When it comes to distributing your assets, there is always a possibility of disputes arising among family members or other beneficiaries, particularly if you are passing down a family business. These disagreements can lead to lengthy legal battles, potential rifts within the family, and even the misappropriation of your assets. 

Due to its more private nature, a living trust may reduce the potential for disputes by clearly outlining your wishes and limiting access to your estate’s details. Additionally, a living trust allows you to appoint a professional trustee who can impartially manage and distribute assets, avoiding any personal biases or conflicts within the family.

What are the disadvantages of a trust vs a will?

While living trusts have significant advantages, setting up a trust to protect assets can also come with some potential disadvantages compared to wills. These include: 

  • Cost: Creating a living trust can be more expensive than drafting a will, as it often involves transferring assets into the trust and ongoing maintenance fees.
  • More complex to create: Unlike a will, which can be easily created by an individual, a living trust often requires the assistance of a lawyer and can involve more paperwork.
  • Limited control over assets: Once assets are transferred into a living trust, they technically belong to the trust rather than you as an individual. This means you may have less control over how they are managed and distributed compared to assets held in your own name.
  • May not fully avoid probate: In some cases, a living trust may still need to go through the probate process, depending on state laws or if certain assets were not properly transferred into the trust. However, even in these situations, the probate process may be significantly simplified and expedited compared to a will. 

In other words, if your estate planning process is relatively straightforward, a will might be sufficient. A will can also be more appropriate than a trust if your primary concern is nominating guardians for your minor children. However, you should always consult with a financial advisor and an estate planning attorney to determine the best choice for your unique circumstances.

What assets should not be in a trust?

While a living trust can hold most of your assets, there are certain types of assets that should not be transferred into a trust. These include: 

  • Retirement accounts: Qualified retirement accounts such as IRAs and 401(k)s should not be transferred into a living trust. Doing so could result in significant tax consequences, as well as penalty fees for early withdrawals.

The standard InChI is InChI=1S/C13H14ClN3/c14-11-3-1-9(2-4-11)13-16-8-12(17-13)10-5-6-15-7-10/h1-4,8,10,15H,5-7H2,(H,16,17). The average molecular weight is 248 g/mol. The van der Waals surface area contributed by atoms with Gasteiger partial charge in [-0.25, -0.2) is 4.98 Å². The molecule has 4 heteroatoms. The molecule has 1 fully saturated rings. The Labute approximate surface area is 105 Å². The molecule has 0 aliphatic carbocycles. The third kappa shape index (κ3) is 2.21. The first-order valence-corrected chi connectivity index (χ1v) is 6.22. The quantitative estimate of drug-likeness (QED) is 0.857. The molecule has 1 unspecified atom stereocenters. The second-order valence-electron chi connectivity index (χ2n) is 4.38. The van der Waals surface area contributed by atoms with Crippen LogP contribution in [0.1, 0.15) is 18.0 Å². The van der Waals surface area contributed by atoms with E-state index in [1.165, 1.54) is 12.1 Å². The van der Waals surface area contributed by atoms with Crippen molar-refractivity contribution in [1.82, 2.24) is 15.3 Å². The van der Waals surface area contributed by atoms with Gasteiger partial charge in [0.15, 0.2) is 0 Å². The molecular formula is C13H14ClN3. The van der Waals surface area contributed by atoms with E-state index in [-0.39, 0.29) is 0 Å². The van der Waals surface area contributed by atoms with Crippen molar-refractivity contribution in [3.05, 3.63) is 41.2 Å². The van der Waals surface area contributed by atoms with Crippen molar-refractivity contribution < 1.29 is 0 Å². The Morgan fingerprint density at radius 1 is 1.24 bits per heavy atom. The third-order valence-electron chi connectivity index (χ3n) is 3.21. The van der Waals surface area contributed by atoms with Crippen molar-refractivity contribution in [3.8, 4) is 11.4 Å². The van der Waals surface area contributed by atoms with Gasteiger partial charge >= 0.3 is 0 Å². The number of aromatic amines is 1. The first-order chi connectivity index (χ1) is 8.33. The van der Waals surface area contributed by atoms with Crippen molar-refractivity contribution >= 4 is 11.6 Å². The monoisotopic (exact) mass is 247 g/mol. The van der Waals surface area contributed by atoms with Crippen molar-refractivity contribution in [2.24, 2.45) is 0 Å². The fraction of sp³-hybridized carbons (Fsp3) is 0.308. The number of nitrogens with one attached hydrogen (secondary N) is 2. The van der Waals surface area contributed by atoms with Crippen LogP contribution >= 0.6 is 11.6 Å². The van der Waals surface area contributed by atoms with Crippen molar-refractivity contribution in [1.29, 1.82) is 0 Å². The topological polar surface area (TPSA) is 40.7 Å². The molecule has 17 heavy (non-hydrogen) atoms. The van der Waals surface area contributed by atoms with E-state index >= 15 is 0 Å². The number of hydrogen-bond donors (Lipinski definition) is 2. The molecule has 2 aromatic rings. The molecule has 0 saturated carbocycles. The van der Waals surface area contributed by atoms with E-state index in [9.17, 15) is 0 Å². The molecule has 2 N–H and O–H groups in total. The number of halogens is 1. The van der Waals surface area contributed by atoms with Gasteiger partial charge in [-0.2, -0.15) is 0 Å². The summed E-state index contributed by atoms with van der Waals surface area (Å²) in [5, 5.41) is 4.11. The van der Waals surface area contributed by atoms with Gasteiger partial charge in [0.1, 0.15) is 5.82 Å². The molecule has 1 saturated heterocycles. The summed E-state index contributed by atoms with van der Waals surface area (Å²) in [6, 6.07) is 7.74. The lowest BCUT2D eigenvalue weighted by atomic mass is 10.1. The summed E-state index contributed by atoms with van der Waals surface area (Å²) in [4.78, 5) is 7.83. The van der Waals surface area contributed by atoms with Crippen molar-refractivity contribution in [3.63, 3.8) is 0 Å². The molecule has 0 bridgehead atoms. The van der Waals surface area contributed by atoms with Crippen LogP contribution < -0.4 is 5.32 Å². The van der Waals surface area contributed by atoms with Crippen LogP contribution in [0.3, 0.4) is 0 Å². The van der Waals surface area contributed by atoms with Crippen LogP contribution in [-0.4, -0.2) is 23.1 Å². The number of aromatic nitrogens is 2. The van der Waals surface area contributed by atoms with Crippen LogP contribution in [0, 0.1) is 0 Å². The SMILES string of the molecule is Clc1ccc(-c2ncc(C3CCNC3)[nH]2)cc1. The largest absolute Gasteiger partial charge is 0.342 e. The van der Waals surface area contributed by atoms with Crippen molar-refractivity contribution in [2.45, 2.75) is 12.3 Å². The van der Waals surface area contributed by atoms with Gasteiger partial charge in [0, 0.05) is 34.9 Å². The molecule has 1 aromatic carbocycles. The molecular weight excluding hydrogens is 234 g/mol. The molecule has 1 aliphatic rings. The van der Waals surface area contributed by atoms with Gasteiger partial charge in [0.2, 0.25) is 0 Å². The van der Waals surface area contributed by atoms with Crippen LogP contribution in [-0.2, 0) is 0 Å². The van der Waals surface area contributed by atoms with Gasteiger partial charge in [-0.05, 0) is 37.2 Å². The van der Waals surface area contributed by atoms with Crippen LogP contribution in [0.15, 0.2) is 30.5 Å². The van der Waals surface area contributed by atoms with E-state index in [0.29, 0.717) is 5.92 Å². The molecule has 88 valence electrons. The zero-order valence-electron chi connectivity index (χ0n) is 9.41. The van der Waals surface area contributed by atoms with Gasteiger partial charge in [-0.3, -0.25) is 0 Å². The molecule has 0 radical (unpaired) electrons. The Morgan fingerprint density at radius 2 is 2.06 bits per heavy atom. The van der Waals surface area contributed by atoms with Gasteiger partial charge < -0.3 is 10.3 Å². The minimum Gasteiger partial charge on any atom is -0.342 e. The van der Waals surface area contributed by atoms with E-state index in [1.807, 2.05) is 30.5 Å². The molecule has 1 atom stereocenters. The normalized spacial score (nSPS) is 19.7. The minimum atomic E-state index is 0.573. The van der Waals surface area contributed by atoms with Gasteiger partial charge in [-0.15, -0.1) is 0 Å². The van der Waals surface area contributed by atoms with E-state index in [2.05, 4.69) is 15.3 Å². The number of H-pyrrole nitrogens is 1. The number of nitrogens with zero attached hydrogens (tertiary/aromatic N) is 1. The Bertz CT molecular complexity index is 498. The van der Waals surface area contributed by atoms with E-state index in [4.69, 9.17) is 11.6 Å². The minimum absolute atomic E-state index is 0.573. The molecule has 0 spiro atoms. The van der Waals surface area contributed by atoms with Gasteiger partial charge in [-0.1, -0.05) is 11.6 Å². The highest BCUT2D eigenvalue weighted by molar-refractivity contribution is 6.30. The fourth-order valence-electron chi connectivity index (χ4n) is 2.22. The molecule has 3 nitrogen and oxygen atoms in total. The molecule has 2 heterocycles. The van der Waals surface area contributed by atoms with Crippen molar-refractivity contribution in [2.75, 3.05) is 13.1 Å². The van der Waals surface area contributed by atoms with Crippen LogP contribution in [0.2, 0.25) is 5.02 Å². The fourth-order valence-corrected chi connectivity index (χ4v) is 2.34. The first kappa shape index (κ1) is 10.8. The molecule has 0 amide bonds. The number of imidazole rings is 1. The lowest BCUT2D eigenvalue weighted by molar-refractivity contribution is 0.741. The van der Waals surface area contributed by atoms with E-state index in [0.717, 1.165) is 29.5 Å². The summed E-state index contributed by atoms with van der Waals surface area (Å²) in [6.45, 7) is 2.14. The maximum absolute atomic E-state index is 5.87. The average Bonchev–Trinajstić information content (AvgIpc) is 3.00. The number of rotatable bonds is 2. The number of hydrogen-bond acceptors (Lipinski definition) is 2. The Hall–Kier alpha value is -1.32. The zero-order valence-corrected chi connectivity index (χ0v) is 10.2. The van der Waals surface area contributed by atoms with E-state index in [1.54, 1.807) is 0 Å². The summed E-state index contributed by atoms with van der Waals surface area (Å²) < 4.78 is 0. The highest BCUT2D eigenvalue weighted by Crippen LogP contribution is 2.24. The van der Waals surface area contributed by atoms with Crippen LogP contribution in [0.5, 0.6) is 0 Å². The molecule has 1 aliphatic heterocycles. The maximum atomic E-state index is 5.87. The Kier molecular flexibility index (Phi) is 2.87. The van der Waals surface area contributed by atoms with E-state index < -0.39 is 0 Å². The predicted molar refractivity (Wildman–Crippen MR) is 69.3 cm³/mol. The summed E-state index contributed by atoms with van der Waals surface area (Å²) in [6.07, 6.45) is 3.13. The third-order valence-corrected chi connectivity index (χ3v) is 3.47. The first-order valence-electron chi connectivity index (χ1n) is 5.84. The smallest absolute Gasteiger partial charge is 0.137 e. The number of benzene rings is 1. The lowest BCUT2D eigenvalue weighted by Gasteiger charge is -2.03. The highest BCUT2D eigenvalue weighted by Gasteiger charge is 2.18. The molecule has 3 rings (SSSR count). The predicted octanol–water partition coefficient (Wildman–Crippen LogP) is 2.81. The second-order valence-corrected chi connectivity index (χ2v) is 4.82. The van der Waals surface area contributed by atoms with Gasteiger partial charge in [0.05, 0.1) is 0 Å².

• Life insurance policies: Life insurance policies should not be transferred into a living trust as they are considered separate entities from your estate and typically have designated beneficiaries. However, you can name the trust as a beneficiary of the policy to plan for proper distribution according to your wishes.
  • Tangible personal property: Personal items such as jewelry, artwork, and furniture may not need to be transferred into a living trust. You can simply leave these items to specific beneficiaries in your will or create a separate document outlining their distribution.
  • Joint tenancy property: Assets held in joint tenancy with the right of survivorship automatically transfer to the surviving owner upon one owner’s death and do not go through probate. Therefore, there is no need to transfer these assets into a living trust.

It’s important to review and update your trust regularly to make sure that all necessary assets are properly titled in the trust. Your financial advisor and estate planning attorney can help you determine which assets should be included in your trust to best achieve your goals and help protect your legacy. 

Looking to secure your wealth for the next generation? Let’s talk.

So, who needs a trust instead of a will? As with any estate planning solution, the choice between a trust or a will ultimately depends on your specific circumstances and goals. 

While trusts can offer significant benefits in terms of privacy, control, and avoiding complications, they can also come with some potential drawbacks. It’s important to carefully consider these factors and consult with a financial professional to determine the best approach for protecting your assets and securing your legacy for future generations. 

If you’re ready to start planning for your family’s financial future, Avidian Wealth Solutions is a high-net-worth wealth management firm offering estate planning wealth solutions in Houston, Austin, Sugar Land, and The Woodlands.

Whether you’re looking for the best way to transfer a family business or put plans in place that work to protect your assets from taxation, our experienced team can help you navigate the complex world of estate planning and offer tailored solutions to meet your unique needs.

Schedule a conversation with us today and start working towards securing your wealth for generations to come.

More Helpful Articles by Avidian Wealth Solutions: 

Please read important disclosures here